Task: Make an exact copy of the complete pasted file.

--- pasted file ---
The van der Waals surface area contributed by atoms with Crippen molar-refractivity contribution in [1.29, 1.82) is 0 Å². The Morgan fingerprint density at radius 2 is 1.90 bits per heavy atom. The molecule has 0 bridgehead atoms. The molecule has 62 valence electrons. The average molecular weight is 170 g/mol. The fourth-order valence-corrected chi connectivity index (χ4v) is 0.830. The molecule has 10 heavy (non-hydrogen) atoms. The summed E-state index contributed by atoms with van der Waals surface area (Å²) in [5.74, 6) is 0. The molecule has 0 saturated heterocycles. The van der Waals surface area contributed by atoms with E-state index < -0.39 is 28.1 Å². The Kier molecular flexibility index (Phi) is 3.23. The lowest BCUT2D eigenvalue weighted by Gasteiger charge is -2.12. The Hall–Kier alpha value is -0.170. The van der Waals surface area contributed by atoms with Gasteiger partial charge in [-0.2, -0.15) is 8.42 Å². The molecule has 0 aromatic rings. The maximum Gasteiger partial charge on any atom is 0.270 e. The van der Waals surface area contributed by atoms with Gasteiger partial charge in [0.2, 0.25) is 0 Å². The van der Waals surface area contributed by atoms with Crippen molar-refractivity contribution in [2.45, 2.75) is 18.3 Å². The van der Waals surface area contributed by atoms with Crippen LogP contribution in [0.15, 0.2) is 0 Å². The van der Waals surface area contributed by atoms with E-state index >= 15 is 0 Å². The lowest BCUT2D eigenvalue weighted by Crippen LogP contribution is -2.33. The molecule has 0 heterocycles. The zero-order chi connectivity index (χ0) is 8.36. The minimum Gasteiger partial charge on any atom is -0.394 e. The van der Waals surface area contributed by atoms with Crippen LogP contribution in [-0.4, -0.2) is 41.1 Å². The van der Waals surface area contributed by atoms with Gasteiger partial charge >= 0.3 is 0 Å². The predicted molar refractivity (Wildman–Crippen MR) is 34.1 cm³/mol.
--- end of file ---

The van der Waals surface area contributed by atoms with Crippen molar-refractivity contribution in [1.29, 1.82) is 0 Å². The Morgan fingerprint density at radius 2 is 1.90 bits per heavy atom. The molecule has 0 bridgehead atoms. The molecule has 62 valence electrons. The average molecular weight is 170 g/mol. The fourth-order valence-corrected chi connectivity index (χ4v) is 0.830. The molecule has 10 heavy (non-hydrogen) atoms. The summed E-state index contributed by atoms with van der Waals surface area (Å²) in [5.74, 6) is 0. The molecule has 0 saturated heterocycles. The van der Waals surface area contributed by atoms with E-state index < -0.39 is 28.1 Å². The Kier molecular flexibility index (Phi) is 3.23. The lowest BCUT2D eigenvalue weighted by Gasteiger charge is -2.12. The Hall–Kier alpha value is -0.170. The van der Waals surface area contributed by atoms with Gasteiger partial charge in [-0.2, -0.15) is 8.42 Å². The molecule has 0 aromatic rings. The maximum Gasteiger partial charge on any atom is 0.270 e. The van der Waals surface area contributed by atoms with Gasteiger partial charge in [0.2, 0.25) is 0 Å². The van der Waals surface area contributed by atoms with Crippen molar-refractivity contribution in [2.45, 2.75) is 18.3 Å². The van der Waals surface area contributed by atoms with Crippen LogP contribution in [0.15, 0.2) is 0 Å². The van der Waals surface area contributed by atoms with E-state index >= 15 is 0 Å². The lowest BCUT2D eigenvalue weighted by Crippen LogP contribution is -2.33. The molecule has 0 heterocycles. The zero-order chi connectivity index (χ0) is 8.36. The minimum Gasteiger partial charge on any atom is -0.394 e. The van der Waals surface area contributed by atoms with Crippen LogP contribution in [-0.4, -0.2) is 41.1 Å². The van der Waals surface area contributed by atoms with Gasteiger partial charge >= 0.3 is 0 Å². The predicted molar refractivity (Wildman–Crippen MR) is 34.1 cm³/mol.